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Jun 4, 2015

CuriosityStream Live

Posted by in category: robotics/AI

DARPA ROBOTICS CHALLENGE 2015 THE ROBOTS ARE COMING

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Jun 4, 2015

Google Wants You to Control Your Gadgets with Finger Gestures, Conductive Clothing — Tom Simonite MIT Technology Review

Posted by in categories: computing, hardware, innovation, materials

http://cdn.androidcommunity.com/wp-content/uploads/2015/05/Google-Levis-Project-Jacquard-smart-fabric-8.jpg

Small gadgets such as smart watches can be frustrating to use because their tiny buttons and touch screens are tricky to operate. Google has two possible solutions for the fat finger problem: control your gadgets by subtly rubbing your finger and thumb together, or by swiping a grid of conductive yarn woven into your clothing.

The first of those two ideas works thanks to a tiny radar sensor that could be integrated into, say, a smart watch and can detect fine motions of your hands from a distance and even through clothing. Levi Strauss announced today that it is working with Google to integrate fabric touch panels into its clothing designs. The new projects were announced at Google’s annual developer conference in San Francisco Friday by Ivan Poupyrev, a technical program lead in Google’s Advanced Technology and Projects research group.

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Jun 3, 2015

Quantum Entanglement: EPR Paradox

Posted by in categories: encryption, general relativity, physics, quantum physics, science

When I was a freshman at Cornell University some decades ago, I had a memorable teaching assistant for CS100, the entry level computer programming course taken by nearly every student in Engineering or Arts & Sciences. Gilles Brassard, a French Canadian, is now a chaired math professor at Université de Montréal and a preeminent cryptographer. He has also been inducted into the Royal Order of Canada. I am told that this is a bit like being knighted. In fact, this highest of civilian honors was established by Queen Elizabeth.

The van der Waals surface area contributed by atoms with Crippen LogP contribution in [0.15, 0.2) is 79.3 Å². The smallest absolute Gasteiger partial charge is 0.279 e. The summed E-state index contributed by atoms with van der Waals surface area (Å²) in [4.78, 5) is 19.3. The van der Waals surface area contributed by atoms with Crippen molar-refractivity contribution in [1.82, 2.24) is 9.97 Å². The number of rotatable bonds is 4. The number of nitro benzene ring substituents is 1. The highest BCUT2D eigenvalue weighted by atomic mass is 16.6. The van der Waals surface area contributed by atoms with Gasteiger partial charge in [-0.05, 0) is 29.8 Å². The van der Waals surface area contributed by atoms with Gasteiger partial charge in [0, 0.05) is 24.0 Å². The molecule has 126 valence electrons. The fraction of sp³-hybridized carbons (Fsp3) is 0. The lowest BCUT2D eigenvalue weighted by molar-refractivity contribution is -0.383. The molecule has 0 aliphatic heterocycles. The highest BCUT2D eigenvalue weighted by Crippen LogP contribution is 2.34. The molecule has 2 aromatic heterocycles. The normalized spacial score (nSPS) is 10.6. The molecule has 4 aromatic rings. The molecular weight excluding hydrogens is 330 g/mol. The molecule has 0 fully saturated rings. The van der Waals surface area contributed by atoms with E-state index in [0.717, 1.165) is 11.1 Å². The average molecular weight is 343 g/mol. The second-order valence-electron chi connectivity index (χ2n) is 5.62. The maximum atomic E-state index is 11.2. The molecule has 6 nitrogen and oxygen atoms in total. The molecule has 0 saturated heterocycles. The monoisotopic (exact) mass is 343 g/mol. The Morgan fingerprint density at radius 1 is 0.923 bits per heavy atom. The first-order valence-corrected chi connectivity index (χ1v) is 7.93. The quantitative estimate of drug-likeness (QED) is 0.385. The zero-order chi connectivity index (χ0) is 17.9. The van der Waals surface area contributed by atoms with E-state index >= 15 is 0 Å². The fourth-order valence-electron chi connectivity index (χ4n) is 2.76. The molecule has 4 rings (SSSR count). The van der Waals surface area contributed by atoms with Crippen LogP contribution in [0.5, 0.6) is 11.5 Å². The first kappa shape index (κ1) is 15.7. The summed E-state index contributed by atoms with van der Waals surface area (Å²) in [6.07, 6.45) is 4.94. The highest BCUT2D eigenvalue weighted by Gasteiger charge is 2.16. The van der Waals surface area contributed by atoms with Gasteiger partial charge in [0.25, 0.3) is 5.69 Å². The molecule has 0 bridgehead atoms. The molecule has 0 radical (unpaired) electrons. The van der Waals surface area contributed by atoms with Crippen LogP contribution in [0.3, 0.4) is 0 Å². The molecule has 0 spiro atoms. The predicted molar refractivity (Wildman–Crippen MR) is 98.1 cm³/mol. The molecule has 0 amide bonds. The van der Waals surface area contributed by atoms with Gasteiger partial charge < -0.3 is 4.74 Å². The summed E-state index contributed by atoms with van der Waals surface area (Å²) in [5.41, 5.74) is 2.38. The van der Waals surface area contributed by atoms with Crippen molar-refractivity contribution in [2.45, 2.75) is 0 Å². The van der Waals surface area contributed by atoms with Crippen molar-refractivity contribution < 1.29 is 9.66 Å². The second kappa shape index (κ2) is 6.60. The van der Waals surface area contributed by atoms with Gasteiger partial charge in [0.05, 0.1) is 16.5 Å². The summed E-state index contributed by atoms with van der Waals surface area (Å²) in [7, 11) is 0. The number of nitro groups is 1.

The author with Gilles Brassard in 2014

The author with Gilles Brassard in 2014

Gilles was a graduate student at Cornell in the mid ’70s. Back then, public key encryption was a radical concept. Named for three MIT professors who described it, RSA is now it is at the heart of every secure Internet transaction. Yet, the new generation of cryptographers refers to RSA as “classical cryptography”. The radicals have moved on to Quantum Cryptography. Gilles and his collaborator, Charles Bennett, are the pioneers and leaders in this burgeoning field. No one else is even pretender to the throne.

In its simplest terms, quantum cryptography achieves a secure communication channel because it relies on a stream of individual particles or “quanta” to convey information. If information is sent without any fat at all—just the minimum physics that can support the entropy—then any eavesdropping or rerouting of a message can be detected by the recipient. Voila! Perfect authentication, fidelity and security. Communication is secure because any attack can be detected.

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Jun 3, 2015

How the Tech Behind Bitcoin Could Stop the Next Snowden — Klint Finley Wired

Posted by in categories: bitcoin, encryption, government, hacking, information science, privacy, security

The National Security Agency knows Edward Snowden disclosed many of its innermost secrets when he revealed how aggressive its surveillance tactics are. What it doesn’t know is just how much information the whistleblower took with him when he left.

For all of its ability to track our telecommunications, the NSA seemingly has little clue exactly what documents, or even how many documents, Snowden gave to the media. Like most large organizations, the NSA had tools in place to track who accessed what data and when. But Snowden, a system administrator, apparently was able to cover his tracks by deleting or modifying the log files that tracked that access. Read more

Jun 3, 2015

Physicist Proposes New Way To Think About Intelligence | Inside Science

Posted by in category: neuroscience

A radical concept could revise theories addressing cognitive behavior.